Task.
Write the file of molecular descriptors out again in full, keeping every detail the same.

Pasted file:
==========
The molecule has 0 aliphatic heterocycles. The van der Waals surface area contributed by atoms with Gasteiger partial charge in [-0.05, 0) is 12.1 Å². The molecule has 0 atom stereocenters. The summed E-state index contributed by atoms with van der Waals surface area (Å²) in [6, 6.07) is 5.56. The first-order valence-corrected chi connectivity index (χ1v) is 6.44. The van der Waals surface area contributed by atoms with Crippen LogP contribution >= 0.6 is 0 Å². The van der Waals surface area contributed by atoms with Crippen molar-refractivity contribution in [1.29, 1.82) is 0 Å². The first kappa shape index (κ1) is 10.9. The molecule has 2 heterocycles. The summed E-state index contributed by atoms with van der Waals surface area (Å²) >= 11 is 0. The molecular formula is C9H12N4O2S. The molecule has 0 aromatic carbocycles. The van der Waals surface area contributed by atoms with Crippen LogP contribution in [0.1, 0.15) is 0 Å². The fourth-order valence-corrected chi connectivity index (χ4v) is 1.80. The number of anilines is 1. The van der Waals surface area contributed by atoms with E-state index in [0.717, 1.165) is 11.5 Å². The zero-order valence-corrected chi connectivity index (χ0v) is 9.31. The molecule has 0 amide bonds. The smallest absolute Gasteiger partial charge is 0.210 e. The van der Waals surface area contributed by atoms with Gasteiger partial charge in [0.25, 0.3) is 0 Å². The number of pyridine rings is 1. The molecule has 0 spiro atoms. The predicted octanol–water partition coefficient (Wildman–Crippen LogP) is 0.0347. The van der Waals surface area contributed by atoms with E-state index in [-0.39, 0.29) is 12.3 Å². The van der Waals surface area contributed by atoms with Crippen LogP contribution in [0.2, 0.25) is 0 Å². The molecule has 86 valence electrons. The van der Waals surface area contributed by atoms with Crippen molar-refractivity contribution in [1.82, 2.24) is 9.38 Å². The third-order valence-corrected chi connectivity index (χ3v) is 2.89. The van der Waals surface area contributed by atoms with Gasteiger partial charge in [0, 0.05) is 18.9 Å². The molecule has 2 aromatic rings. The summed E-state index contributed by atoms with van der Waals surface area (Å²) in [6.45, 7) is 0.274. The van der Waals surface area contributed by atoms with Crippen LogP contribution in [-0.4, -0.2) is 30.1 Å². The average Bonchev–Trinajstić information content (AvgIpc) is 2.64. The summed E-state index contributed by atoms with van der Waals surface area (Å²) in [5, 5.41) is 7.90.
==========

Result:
The molecule has 0 aliphatic heterocycles. The van der Waals surface area contributed by atoms with Gasteiger partial charge in [-0.05, 0) is 12.1 Å². The molecule has 0 atom stereocenters. The summed E-state index contributed by atoms with van der Waals surface area (Å²) in [6, 6.07) is 5.56. The first-order valence-corrected chi connectivity index (χ1v) is 6.44. The van der Waals surface area contributed by atoms with Crippen LogP contribution >= 0.6 is 0 Å². The van der Waals surface area contributed by atoms with Crippen molar-refractivity contribution in [1.29, 1.82) is 0 Å². The first kappa shape index (κ1) is 10.9. The molecule has 2 heterocycles. The summed E-state index contributed by atoms with van der Waals surface area (Å²) >= 11 is 0. The molecular formula is C9H12N4O2S. The molecule has 0 aromatic carbocycles. The van der Waals surface area contributed by atoms with Crippen LogP contribution in [0.1, 0.15) is 0 Å². The fourth-order valence-corrected chi connectivity index (χ4v) is 1.80. The number of anilines is 1. The van der Waals surface area contributed by atoms with E-state index in [0.717, 1.165) is 11.5 Å². The zero-order valence-corrected chi connectivity index (χ0v) is 9.31. The molecule has 0 amide bonds. The smallest absolute Gasteiger partial charge is 0.210 e. The van der Waals surface area contributed by atoms with Gasteiger partial charge in [0.25, 0.3) is 0 Å². The number of pyridine rings is 1. The molecule has 0 spiro atoms. The predicted octanol–water partition coefficient (Wildman–Crippen LogP) is 0.0347. The van der Waals surface area contributed by atoms with E-state index in [-0.39, 0.29) is 12.3 Å². The van der Waals surface area contributed by atoms with Crippen LogP contribution in [0.2, 0.25) is 0 Å². The molecule has 86 valence electrons. The van der Waals surface area contributed by atoms with Crippen molar-refractivity contribution in [1.82, 2.24) is 9.38 Å². The third-order valence-corrected chi connectivity index (χ3v) is 2.89. The van der Waals surface area contributed by atoms with Gasteiger partial charge in [0, 0.05) is 18.9 Å². The molecule has 2 aromatic rings. The summed E-state index contributed by atoms with van der Waals surface area (Å²) in [6.45, 7) is 0.274. The van der Waals surface area contributed by atoms with Crippen LogP contribution in [-0.4, -0.2) is 30.1 Å². The average Bonchev–Trinajstić information content (AvgIpc) is 2.64. The summed E-state index contributed by atoms with van der Waals surface area (Å²) in [5, 5.41) is 7.90.